There is a force that is much more powerful than any addiction
That is the power of love in a family
We can do this together
THERE IS HOPE

Recovery from Addiction

Substance abuse is the misuse of alcohol, drugs and the improper use of prescription or over-the-counter medications. Substance abuse can damage your health and well-being at any age.

Do not wait to hit bottom in reaching out for help. For many hitting bottom is too late.

Properly done; the process of recovery is highly personal and is characterized by continual growth and improvement in their health and wellness that may involve setbacks. Because setbacks are a natural part of life, trying again becomes a key component to recovery.

The recovery process develops over time and gives an individual the abilities to not only cope with life’s challenges but also to be better prepared for the next stressful situation. Optimism and hope are essential to succeeding in the process of recovery. Just as with other diseases recovery time can vary from a few months to years.

Individualized planning: Find treatment and recovery services for substance abuse. Find a doctor that has experience in addiction treatment and therapy. Just as with any other disease the medical personnel and facilities should be able to present a plan to return an substance abuser to substance-free living and general society.

For help visit the Addiction Resource Center or Call 24 hours a day 1-833-301-HELP (4357)

Medical detox: Do not try to go cold-turkey without medical care, these withdrawal symptoms can be unpleasant, dangerous and even life-threatening. Find a medical detox facility that is staffed with doctors and nurses trained in helping patients cope with the withdrawal symptoms.

Mental health services: Mental health is as important as physical health. It includes your emotional, psychological, and social well-being. Mental illnesses are serious disorders that can affect your thinking, mood, and behavior. There are many factors in these disorders, such as genes, family history, and life experiences. These government services can help you find someone to talk to, treatment options, and information on a wide range of mental health issues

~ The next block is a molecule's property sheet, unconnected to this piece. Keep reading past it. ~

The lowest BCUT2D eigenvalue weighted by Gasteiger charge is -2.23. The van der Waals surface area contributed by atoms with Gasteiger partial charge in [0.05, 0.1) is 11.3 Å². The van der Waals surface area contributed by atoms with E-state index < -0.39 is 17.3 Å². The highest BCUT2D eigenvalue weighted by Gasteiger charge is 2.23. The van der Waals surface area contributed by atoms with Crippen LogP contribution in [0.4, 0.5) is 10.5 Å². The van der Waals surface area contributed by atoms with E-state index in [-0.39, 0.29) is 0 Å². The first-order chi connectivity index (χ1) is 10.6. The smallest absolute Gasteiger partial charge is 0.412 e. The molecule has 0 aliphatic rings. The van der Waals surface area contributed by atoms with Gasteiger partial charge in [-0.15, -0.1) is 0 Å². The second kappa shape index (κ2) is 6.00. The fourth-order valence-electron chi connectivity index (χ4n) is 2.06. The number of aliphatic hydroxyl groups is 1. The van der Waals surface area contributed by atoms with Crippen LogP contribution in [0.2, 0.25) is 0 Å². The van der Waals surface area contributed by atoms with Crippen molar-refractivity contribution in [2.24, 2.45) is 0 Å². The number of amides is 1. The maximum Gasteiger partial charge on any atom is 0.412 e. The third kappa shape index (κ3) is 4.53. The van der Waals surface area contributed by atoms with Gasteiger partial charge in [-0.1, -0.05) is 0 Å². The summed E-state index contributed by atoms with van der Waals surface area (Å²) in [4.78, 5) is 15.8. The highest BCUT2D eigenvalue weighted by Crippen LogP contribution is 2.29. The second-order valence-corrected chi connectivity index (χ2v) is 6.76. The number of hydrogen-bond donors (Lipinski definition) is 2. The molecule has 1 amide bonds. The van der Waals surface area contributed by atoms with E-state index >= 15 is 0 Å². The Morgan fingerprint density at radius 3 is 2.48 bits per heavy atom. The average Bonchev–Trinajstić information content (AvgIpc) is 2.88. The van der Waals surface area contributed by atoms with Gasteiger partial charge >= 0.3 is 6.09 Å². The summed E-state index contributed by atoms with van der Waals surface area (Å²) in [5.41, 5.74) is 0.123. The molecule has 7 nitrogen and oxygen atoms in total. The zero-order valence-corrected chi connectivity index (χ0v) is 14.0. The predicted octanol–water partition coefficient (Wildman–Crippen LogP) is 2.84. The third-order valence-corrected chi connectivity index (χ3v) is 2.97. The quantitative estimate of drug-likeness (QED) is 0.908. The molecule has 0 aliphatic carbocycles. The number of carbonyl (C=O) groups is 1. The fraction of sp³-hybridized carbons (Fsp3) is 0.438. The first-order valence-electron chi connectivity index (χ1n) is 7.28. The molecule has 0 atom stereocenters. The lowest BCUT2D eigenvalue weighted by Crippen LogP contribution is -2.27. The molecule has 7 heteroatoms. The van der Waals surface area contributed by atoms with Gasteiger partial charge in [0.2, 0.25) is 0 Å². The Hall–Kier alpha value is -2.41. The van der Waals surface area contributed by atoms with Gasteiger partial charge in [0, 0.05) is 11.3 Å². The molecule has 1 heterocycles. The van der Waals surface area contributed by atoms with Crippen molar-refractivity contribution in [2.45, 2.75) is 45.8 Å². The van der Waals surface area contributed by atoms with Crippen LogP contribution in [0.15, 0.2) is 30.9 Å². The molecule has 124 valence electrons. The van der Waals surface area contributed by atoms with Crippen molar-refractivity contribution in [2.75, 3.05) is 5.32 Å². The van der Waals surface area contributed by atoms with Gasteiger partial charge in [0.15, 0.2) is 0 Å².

Medical services: Medical services should always be involved in the recovery process. From the beginning such as De-tox to Medically Assisted Treatment (MAT).

Medication-Assisted Treatment: Effective Medications include buprenorphine (Suboxone®, Subutex®), methadone, and extended release (injectable 4 week) naltrexone (Vivitrol®), are effective for the treatment of opioid use disorders. Each one has its own use and the addiction specialist should consider each one for an individual

Twelve Step Facilitation: Twelve-step therapy is designed to increase the likelihood of an addict becoming actively involved in 12-step self-help groups, promoting abstinence.
There are three key ideas: (1) Acceptance, which includes the realization that drug addiction is a chronic, disease over which one has no control, and that abstinence is the only alternative; (2) Surrender, which involves giving yourself over to a higher power, accepting the fellowship and support structure of other recovering addicted individuals, and following the recovery activities laid out by the 12-step program; and (3) Active involvement in 12-step meetings and related activities. Here are some of the peer support organizations that are available: Alcoholics Anonymous (AA) or Narcotics Anonymous (NA).

Spiritual care: Spirituality is important in addiction recovery because addiction takes away our ability to be spiritual.  It disconnects us from our spirituality and from powers, people and things outside ourselves.  To fully recover from our addiction, we must reconnect to our spirituality, our search for purpose in our life and connections beyond ourselves.